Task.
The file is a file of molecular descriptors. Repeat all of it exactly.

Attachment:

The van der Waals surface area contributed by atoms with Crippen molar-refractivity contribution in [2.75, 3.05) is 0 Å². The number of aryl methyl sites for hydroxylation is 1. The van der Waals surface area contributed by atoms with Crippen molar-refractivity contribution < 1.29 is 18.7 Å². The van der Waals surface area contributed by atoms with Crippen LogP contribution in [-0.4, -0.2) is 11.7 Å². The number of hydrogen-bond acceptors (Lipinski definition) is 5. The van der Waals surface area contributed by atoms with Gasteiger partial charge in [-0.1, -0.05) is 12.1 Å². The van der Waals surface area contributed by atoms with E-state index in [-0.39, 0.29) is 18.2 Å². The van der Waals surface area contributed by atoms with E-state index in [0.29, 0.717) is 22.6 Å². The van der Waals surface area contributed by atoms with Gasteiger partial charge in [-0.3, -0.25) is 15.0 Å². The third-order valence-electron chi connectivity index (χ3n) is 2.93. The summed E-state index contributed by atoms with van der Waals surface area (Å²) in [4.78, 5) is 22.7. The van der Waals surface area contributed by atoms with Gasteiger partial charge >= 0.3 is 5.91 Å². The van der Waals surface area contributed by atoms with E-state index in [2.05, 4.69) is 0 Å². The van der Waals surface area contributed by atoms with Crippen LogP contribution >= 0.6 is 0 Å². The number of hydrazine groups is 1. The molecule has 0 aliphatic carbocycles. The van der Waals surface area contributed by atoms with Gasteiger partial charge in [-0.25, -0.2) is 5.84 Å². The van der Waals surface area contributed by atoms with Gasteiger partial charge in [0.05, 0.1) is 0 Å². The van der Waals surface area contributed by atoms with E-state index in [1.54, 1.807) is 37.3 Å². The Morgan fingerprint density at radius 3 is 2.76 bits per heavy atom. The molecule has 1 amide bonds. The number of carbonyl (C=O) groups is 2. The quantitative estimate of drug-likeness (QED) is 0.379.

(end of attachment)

The van der Waals surface area contributed by atoms with Crippen molar-refractivity contribution in [2.75, 3.05) is 0 Å². The number of aryl methyl sites for hydroxylation is 1. The van der Waals surface area contributed by atoms with Crippen molar-refractivity contribution < 1.29 is 18.7 Å². The van der Waals surface area contributed by atoms with Crippen LogP contribution in [-0.4, -0.2) is 11.7 Å². The number of hydrogen-bond acceptors (Lipinski definition) is 5. The van der Waals surface area contributed by atoms with Gasteiger partial charge in [-0.1, -0.05) is 12.1 Å². The van der Waals surface area contributed by atoms with E-state index in [-0.39, 0.29) is 18.2 Å². The van der Waals surface area contributed by atoms with E-state index in [0.29, 0.717) is 22.6 Å². The van der Waals surface area contributed by atoms with Gasteiger partial charge in [-0.3, -0.25) is 15.0 Å². The third-order valence-electron chi connectivity index (χ3n) is 2.93. The summed E-state index contributed by atoms with van der Waals surface area (Å²) in [4.78, 5) is 22.7. The van der Waals surface area contributed by atoms with Gasteiger partial charge >= 0.3 is 5.91 Å². The van der Waals surface area contributed by atoms with E-state index in [2.05, 4.69) is 0 Å². The van der Waals surface area contributed by atoms with Crippen LogP contribution >= 0.6 is 0 Å². The number of hydrazine groups is 1. The molecule has 0 aliphatic carbocycles. The van der Waals surface area contributed by atoms with Gasteiger partial charge in [-0.25, -0.2) is 5.84 Å². The van der Waals surface area contributed by atoms with Gasteiger partial charge in [0.05, 0.1) is 0 Å². The van der Waals surface area contributed by atoms with E-state index in [1.54, 1.807) is 37.3 Å². The Morgan fingerprint density at radius 3 is 2.76 bits per heavy atom. The molecule has 1 amide bonds. The number of carbonyl (C=O) groups is 2. The quantitative estimate of drug-likeness (QED) is 0.379.